Coya Paz of Free Street Theater Receives the $15,000 ProPublica Illinois/Illinois Humanities Engagement Challenge Award
The project will host theater workshops in rural and urban communities across Illinois to engage residents in ProPublica Illinois’ investigative journalism.
The recognition that solitary confinement can harm young offenders led to a move away from harsh punishment at juvenile correctional centers.
Cases threaten to undermine Illinois’ efforts at juvenile justice reform.
Reporter Duaa Eldeib believes she succeeds as a journalist every time she tells an untold story.
Calling all Illinoisans: Help us understand the location and connotations of “Downstate,” so our newsroom can better choose our words both in how we write and how we talk.
Step 1: Do journalism that’s informed by the people at the center of it. Step 2: Deliver it back to those people. Repeat.
Engagement Reporter Logan Jaffe helps us reach new audiences and involve them in our reporting.
It’s how the laws are written, and trafficking is hard to prove.
Reporter Mick Dumke is a self-described “political junkie” who likes to dig into unexplored stories.
It’s not big trafficking rings. Mostly, it’s through little guys like John Thomas.
Why City Bureau and ProPublica are partnering on a community tool to make public meeting data more accessible.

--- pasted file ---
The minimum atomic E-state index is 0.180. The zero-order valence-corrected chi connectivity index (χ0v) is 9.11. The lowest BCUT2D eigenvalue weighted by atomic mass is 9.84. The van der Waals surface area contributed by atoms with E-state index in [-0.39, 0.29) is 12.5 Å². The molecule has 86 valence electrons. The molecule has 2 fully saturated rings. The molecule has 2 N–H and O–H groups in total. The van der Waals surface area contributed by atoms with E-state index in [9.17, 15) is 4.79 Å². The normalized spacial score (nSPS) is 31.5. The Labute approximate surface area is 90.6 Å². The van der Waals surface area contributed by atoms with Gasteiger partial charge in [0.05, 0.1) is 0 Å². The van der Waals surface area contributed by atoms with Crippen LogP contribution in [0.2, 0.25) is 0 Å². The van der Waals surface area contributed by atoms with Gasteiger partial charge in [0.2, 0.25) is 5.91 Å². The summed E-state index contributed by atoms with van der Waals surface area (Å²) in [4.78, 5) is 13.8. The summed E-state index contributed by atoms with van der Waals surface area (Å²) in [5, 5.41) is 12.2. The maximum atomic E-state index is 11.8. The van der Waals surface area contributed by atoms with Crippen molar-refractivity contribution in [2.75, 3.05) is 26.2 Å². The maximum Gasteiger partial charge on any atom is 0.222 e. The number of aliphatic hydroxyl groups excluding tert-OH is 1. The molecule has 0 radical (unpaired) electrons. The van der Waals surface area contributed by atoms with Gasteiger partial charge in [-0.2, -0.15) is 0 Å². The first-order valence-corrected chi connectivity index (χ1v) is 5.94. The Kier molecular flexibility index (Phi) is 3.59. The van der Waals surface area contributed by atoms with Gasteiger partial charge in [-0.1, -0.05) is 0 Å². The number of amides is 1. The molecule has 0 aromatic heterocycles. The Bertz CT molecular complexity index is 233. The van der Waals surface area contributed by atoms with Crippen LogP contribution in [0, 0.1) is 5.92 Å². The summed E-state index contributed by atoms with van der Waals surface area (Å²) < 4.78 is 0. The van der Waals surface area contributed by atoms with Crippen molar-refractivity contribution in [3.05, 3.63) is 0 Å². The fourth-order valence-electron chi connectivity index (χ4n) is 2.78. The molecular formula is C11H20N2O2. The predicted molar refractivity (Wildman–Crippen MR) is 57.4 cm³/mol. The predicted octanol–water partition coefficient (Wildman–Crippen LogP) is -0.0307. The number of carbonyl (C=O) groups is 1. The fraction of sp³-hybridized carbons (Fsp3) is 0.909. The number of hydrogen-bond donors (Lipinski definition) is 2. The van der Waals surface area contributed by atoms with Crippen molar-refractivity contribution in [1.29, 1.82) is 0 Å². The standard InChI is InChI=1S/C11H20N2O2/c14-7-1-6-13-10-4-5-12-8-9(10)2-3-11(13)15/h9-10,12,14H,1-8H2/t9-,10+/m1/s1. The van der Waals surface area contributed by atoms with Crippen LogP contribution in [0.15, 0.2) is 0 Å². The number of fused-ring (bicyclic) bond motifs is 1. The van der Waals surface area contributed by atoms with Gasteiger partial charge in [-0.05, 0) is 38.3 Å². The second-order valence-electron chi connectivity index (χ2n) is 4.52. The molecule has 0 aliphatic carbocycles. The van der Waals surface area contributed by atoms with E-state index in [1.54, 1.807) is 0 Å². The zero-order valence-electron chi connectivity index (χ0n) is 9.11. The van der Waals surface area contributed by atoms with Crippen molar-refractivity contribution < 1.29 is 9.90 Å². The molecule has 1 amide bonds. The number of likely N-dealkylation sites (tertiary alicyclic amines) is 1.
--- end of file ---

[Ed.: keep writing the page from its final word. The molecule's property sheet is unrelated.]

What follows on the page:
ProPublica’s analysis of racial disparities in bankruptcy revealed a skyrocketing number of filings in Chicago’s black neighborhoods. But most of the cases will fall apart before the debts are wiped away.
ProPublica Illinois is restarting a collaborative data collection project to better understand what happens to inmates at Cook County Jail.
After reporting showed that Cook County’s property tax assessments punish the poor and reward the rich, Assessor Joseph Berrios is called before a public board to explain.
Some car insurers charge higher premiums in Chicago’s minority neighborhoods than in predominantly white neighborhoods with similar risk of accidents.
Our analysis of premiums and payouts in California, Illinois, Texas and Missouri shows that some major insurers charge minority neighborhoods as much as 30 percent more than other areas with similar accident costs.